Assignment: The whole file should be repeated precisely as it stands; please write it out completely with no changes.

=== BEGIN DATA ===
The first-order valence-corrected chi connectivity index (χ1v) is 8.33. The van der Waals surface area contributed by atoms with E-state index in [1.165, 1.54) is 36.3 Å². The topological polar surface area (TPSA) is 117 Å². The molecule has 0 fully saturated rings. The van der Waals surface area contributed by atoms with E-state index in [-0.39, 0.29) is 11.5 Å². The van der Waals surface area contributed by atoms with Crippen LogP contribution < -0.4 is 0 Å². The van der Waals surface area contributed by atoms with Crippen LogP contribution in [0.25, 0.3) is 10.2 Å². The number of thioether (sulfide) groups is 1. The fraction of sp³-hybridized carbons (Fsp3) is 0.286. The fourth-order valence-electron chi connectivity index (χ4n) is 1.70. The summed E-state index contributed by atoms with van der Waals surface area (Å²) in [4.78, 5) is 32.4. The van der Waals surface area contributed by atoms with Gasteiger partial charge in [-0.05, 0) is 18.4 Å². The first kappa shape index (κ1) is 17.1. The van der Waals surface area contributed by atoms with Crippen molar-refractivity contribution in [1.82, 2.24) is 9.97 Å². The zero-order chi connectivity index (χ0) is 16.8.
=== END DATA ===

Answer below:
The first-order valence-corrected chi connectivity index (χ1v) is 8.33. The van der Waals surface area contributed by atoms with E-state index in [1.165, 1.54) is 36.3 Å². The topological polar surface area (TPSA) is 117 Å². The molecule has 0 fully saturated rings. The van der Waals surface area contributed by atoms with E-state index in [-0.39, 0.29) is 11.5 Å². The van der Waals surface area contributed by atoms with Crippen LogP contribution < -0.4 is 0 Å². The van der Waals surface area contributed by atoms with Crippen LogP contribution in [0.25, 0.3) is 10.2 Å². The number of thioether (sulfide) groups is 1. The fraction of sp³-hybridized carbons (Fsp3) is 0.286. The fourth-order valence-electron chi connectivity index (χ4n) is 1.70. The summed E-state index contributed by atoms with van der Waals surface area (Å²) in [4.78, 5) is 32.4. The van der Waals surface area contributed by atoms with Gasteiger partial charge in [-0.05, 0) is 18.4 Å². The first kappa shape index (κ1) is 17.1. The van der Waals surface area contributed by atoms with Crippen molar-refractivity contribution in [1.82, 2.24) is 9.97 Å². The zero-order chi connectivity index (χ0) is 16.8.